By Peter Buttler
2016 has been a busy year for advanced cyber-attacks including social engineering, ransomware, and malware, especially ‘Mirai’ which has been the most notorious after its source code leak.
In September, the hosting provider OVH experienced a record-breaking 1 Tbps bad traffic* from more than six thousand internet-connected IoT devices powered by Mirai malware. Soon after, in October, Dyn reported a Mirai powered malware attack on its DNS infrastructure which shut down popular websites including Twitter, CNN, Netflix, Sound Cloud, GitHub, and few others.
Since its source code leak, more advanced variants are expected to come into sight.
Keeper Security researched the state of cyber security in Small and Medium-Sized Businesses in Q2’2016. They found the web-based attacks, phishing attacks, and malware attacks to be the most common ones.
Figure 1 KeeperSecurity – What types of attacks did your business experience?
48 percent responded that their businesses experienced the web-based attacks, 43 percent responded to Phishing attacks, and 35 percent responded to general malware as the most common cyber-attacks. Moreover, 48 percent respondents said they experienced such attacks because of negligent employee or contractor.
Figure 2 KeeperSecurity – What were the root causes of the data breaches your business experienced?
Other Key Findings:
- 50 percent of SMBs experienced numerous breaches in past 12 months.
- 59 percent of SMBs are not aware of employee password practices and hygiene.
- 65 percent of SMBs does not strictly follow its password policies.
- Only 14 percent SMBs represented their ability to mitigate cyber risks effectively.
Malware, in question. Since the integration of IoT devices has rapidly in organizations. Securing Internet-connected devices from such attacks not only helps in protecting the device itself but it provides your business:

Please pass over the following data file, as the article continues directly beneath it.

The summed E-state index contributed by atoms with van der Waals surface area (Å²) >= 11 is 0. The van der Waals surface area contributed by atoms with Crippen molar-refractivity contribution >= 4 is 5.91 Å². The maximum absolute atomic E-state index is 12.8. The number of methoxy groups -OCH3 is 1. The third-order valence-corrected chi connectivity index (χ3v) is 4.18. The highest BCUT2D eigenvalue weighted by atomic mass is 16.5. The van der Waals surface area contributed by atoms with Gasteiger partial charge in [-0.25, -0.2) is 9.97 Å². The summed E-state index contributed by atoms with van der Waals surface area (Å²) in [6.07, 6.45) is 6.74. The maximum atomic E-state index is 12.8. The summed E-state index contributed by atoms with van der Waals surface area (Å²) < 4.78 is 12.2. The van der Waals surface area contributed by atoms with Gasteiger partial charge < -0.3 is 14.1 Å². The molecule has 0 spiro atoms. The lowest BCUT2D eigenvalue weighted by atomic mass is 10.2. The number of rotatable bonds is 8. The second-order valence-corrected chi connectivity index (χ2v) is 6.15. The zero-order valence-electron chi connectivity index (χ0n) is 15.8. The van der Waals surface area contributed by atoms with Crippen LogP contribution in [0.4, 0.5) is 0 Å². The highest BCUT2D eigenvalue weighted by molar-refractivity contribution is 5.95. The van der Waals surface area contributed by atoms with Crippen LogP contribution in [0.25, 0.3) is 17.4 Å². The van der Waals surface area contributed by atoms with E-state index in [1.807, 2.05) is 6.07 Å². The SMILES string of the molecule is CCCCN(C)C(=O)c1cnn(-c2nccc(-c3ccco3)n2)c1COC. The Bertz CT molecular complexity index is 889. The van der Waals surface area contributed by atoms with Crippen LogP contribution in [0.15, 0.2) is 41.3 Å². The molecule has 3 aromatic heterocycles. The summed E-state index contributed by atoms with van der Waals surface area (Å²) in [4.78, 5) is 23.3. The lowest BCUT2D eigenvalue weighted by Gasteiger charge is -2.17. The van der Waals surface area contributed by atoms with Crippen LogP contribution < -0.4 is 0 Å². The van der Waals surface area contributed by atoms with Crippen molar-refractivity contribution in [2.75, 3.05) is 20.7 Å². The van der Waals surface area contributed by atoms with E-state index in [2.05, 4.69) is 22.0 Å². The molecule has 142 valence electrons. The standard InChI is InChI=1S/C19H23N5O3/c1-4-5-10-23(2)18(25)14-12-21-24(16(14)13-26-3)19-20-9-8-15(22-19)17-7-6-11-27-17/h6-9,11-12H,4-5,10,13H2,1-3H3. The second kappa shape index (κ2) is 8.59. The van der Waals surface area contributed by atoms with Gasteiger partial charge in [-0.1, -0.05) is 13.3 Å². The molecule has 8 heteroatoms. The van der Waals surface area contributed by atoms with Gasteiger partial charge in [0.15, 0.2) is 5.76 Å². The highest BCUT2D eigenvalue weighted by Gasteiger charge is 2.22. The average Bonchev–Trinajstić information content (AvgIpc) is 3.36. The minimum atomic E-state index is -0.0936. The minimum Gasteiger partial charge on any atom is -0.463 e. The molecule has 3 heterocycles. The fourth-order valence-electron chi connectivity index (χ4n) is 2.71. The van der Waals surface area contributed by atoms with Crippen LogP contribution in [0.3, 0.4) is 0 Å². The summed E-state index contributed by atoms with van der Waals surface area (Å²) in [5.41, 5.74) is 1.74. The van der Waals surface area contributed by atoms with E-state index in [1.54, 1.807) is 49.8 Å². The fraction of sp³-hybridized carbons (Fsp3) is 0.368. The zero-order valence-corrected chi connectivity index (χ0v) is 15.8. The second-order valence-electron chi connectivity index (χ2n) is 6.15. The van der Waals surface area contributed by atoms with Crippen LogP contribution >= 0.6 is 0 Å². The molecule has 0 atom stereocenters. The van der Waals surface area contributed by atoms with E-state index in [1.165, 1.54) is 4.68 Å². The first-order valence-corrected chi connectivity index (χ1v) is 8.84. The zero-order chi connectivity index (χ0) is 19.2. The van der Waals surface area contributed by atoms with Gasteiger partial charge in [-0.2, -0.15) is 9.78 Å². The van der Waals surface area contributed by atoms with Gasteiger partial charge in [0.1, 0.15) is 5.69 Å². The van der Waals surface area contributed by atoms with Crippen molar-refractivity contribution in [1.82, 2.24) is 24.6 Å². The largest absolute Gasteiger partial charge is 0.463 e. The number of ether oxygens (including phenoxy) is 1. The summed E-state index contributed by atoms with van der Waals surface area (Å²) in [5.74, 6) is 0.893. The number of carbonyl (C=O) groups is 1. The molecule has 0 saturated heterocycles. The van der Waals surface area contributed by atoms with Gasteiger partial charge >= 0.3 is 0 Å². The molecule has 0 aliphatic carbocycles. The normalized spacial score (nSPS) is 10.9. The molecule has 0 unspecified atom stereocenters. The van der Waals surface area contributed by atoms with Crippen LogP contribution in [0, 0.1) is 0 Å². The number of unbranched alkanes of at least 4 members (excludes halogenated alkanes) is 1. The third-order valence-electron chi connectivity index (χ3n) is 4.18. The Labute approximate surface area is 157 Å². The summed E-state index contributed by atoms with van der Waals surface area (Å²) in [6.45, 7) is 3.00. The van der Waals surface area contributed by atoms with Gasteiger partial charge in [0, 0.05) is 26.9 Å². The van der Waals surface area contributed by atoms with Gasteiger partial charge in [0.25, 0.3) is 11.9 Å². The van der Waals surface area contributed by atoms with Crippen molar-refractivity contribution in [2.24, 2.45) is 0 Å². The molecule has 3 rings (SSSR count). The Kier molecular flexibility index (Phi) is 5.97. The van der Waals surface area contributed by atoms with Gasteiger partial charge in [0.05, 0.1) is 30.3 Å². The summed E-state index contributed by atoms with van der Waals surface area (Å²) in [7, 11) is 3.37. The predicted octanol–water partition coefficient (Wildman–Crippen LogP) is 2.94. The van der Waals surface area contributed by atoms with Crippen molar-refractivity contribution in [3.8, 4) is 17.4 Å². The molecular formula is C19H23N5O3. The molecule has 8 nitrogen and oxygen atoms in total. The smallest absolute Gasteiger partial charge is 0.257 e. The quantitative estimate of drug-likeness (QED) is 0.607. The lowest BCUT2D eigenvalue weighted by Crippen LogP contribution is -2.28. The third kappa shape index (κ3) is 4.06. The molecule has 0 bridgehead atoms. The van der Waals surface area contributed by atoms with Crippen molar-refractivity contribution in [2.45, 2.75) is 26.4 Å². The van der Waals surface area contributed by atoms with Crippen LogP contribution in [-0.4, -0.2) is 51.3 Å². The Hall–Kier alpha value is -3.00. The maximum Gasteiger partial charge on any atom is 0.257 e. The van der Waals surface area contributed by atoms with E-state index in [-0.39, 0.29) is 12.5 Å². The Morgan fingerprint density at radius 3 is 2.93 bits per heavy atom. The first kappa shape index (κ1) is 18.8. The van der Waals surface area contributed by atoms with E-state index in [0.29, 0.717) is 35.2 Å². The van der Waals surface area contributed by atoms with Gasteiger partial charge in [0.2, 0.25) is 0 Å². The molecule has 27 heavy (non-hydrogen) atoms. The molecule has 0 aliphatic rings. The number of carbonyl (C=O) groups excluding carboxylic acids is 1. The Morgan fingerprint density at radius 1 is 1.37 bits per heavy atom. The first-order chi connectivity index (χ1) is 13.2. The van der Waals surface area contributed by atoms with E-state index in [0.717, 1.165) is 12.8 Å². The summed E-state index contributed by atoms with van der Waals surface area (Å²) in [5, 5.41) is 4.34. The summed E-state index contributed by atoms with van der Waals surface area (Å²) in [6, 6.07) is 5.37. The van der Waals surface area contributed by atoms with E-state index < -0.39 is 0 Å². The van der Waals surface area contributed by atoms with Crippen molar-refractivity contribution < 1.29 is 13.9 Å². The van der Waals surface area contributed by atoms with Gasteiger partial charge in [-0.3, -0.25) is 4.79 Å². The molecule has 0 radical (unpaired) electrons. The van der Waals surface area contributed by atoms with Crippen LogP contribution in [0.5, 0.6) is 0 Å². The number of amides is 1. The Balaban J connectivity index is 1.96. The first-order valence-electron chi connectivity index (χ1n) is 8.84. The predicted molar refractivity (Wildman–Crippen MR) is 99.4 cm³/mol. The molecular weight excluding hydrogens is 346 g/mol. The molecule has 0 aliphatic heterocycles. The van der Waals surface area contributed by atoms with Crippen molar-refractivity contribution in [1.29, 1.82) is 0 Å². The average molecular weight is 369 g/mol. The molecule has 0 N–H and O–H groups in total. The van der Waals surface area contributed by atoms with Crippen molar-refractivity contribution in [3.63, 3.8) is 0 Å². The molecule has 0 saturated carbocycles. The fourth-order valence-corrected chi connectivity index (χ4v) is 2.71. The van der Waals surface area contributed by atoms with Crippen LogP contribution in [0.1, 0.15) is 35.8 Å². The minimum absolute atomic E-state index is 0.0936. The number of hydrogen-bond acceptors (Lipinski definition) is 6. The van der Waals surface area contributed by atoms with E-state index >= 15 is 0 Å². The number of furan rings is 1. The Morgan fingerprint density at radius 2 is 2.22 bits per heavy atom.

- Success in data delivery.
- Security of brand reputation.
- IP blacklisting prevention.
- Cost reduction from potential malicious damages.
By following a few best practices and policies in your organizations not only prevents against malware infecting IoT devices in business premises but also protects against web-based attacks.
Change and Setup Unique Passwords
As the report suggests, SMBs does not have the technical knowledge; as the bare minimum, companies should adopt a policy of changing the default passwords on internet connected to network infrastructures such as VPN, computers, BSYOD, and IoT devices. Many IoT devices manufacturers offer remote password changing capability which companies can opt.
The SMBs should consider implementing some intrusion detection systems, Client firewalls, anti-virus solutions, Business VPN, or other secure network gateways. Only forty-four percent thought anti-denial of service as necessary. However, DDoS attack has increasingly become severe and frequent after Mirai malware source code leak.
The company should regularly analyze it security and policies of internet connected devices. Leaving the device unsupported and outdated raises the risk of being compromised.
Use HTTPs Interface Where Possible
Beginning from 2017, Google will drop support for HTTP connections and move towards the more secure web. HTTPs provides security and network traffic encryption for safe web browsing over the internet.
If computer manages your company’s IoT network infrastructure, then you should make a policy of using HTTPs over the internet wherever possible or install plugins such as ‘HTTPs Everywhere’ from EFF.
Shut Down IoT Devices When Not In Use
If the company’s IoT devices offer other communication (SSH, Telnet, other) protocols that are idle and offer the ability to be turned off, then disable them. Disabling the ports from listening mode removes the risks of potential exploits.
Utilizing these three basic practices the company can significantly reduce potential cyber attackers from using company’s IoT embedded devices to compromise company’s network and other people.
Peter Buttler is a professional security expert and lecturer. He serves as a digital content editor for various security organizations. While writing he likes to emphasize on recent security trends and some other technology stuff. You can follow him on Twitter.